Brexit  

Changes to the Brexit trade deal are now inevitable

Alex Altmann

Alex Altmann

A quick fix should see these customs checks being carried out at the ports of Liverpool or Cairnryan for the time being. But this issue just demonstrates one of the many unworkable provisions of the new trade arrangement with the EU that needs urgent review.

The biggest part of the UK economy, the services sector which covers over 80 per cent of our economic output, has unfortunately fallen victim to the tough negotiating timetable as well.

The tariff-free trade deal with the EU only covers goods, not services. The UK services sector now finds itself in a place where it was before the treaty of Maastricht was signed in 1992, which is outside the EU single market.

Regulated service providers, such as the financial services, medical providers, architects, or engineers, are hit the hardest.

Access to the largest single market area in the world will only be granted if the service provider is established in at least one EU member state to allow local authorities to oversee professional standards and insurance requirements.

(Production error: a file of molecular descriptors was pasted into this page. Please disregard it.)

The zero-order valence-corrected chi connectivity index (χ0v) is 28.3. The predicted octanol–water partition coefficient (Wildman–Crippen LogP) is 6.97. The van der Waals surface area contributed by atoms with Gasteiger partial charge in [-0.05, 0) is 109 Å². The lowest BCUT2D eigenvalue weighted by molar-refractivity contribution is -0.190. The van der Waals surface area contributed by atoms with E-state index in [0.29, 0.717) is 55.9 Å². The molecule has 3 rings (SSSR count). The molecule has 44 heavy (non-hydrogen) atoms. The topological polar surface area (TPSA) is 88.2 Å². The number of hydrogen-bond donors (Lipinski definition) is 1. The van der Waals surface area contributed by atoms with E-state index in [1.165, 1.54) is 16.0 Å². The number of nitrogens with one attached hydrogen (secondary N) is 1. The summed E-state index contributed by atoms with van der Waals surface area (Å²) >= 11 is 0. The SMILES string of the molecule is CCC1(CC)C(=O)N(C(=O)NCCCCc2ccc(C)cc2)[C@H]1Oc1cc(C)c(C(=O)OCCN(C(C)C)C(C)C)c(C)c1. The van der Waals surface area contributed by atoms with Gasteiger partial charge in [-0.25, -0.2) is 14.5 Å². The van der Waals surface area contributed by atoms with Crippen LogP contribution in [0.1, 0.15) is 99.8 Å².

Many financial service providers saw this coming in their worst-case scenario planning and started setting up branch offices straight after the Brexit referendum and relocated thousands of their staff from the City of London to Frankfurt, Paris and Dublin.

However, most British businesses do not have either the funding or the expertise to restructure their business in such a way to maintain EU market access, with damaging effects to the UK economy.

Trade always finds its easiest way. The Brexit trade deal has imposed barriers, unworkable measures, and high compliance costs for businesses, which is turning trade away from the UK.

The reputational damage to Britain as a centre for global business is irreversible. But if the UK government begins to listen to the business community and trade experts, it can work on important changes to the Brexit trade deal to improve an unacceptable status-quo of UK/EU trade.

 Alex Altmann is a partner at Blick Rothenberg in London and Chairman of the British Chamber of Commerce in Germany